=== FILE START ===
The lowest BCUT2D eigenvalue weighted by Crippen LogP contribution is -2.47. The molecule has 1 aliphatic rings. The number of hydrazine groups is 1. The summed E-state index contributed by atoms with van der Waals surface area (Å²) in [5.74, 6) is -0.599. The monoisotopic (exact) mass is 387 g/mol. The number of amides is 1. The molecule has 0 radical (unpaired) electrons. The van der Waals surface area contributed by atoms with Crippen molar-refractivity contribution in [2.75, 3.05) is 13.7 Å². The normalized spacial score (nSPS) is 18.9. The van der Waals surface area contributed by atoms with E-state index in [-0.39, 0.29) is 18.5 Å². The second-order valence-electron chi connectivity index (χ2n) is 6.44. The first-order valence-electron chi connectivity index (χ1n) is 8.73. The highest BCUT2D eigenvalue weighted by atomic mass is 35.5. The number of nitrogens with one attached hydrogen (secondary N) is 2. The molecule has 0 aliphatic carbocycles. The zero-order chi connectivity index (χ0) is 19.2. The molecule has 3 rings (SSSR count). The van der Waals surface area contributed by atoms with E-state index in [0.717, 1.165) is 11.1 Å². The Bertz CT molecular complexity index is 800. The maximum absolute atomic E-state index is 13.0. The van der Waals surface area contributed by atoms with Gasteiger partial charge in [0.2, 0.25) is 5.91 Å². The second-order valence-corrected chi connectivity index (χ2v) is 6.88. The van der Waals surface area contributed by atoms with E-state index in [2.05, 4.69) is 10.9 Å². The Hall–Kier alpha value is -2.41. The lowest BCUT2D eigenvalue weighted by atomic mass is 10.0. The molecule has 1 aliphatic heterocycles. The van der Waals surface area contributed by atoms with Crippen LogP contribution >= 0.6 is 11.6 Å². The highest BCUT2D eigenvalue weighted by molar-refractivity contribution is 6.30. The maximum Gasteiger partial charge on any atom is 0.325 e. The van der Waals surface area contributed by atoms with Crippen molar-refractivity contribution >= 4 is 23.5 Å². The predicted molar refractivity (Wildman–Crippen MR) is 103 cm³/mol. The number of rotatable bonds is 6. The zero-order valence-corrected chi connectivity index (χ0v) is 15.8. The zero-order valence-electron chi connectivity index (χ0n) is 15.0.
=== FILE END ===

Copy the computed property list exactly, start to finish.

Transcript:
The lowest BCUT2D eigenvalue weighted by Crippen LogP contribution is -2.47. The molecule has 1 aliphatic rings. The number of hydrazine groups is 1. The summed E-state index contributed by atoms with van der Waals surface area (Å²) in [5.74, 6) is -0.599. The monoisotopic (exact) mass is 387 g/mol. The number of amides is 1. The molecule has 0 radical (unpaired) electrons. The van der Waals surface area contributed by atoms with Crippen molar-refractivity contribution in [2.75, 3.05) is 13.7 Å². The normalized spacial score (nSPS) is 18.9. The van der Waals surface area contributed by atoms with E-state index in [-0.39, 0.29) is 18.5 Å². The second-order valence-electron chi connectivity index (χ2n) is 6.44. The first-order valence-electron chi connectivity index (χ1n) is 8.73. The highest BCUT2D eigenvalue weighted by atomic mass is 35.5. The number of nitrogens with one attached hydrogen (secondary N) is 2. The molecule has 0 aliphatic carbocycles. The zero-order chi connectivity index (χ0) is 19.2. The molecule has 3 rings (SSSR count). The van der Waals surface area contributed by atoms with E-state index in [0.717, 1.165) is 11.1 Å². The Bertz CT molecular complexity index is 800. The maximum absolute atomic E-state index is 13.0. The van der Waals surface area contributed by atoms with Gasteiger partial charge in [0.2, 0.25) is 5.91 Å². The second-order valence-corrected chi connectivity index (χ2v) is 6.88. The van der Waals surface area contributed by atoms with E-state index in [2.05, 4.69) is 10.9 Å². The Hall–Kier alpha value is -2.41. The lowest BCUT2D eigenvalue weighted by atomic mass is 10.0. The molecule has 1 aliphatic heterocycles. The van der Waals surface area contributed by atoms with Crippen LogP contribution >= 0.6 is 11.6 Å². The highest BCUT2D eigenvalue weighted by molar-refractivity contribution is 6.30. The maximum Gasteiger partial charge on any atom is 0.325 e. The van der Waals surface area contributed by atoms with Crippen molar-refractivity contribution >= 4 is 23.5 Å². The predicted molar refractivity (Wildman–Crippen MR) is 103 cm³/mol. The number of rotatable bonds is 6. The zero-order valence-corrected chi connectivity index (χ0v) is 15.8. The zero-order valence-electron chi connectivity index (χ0n) is 15.0.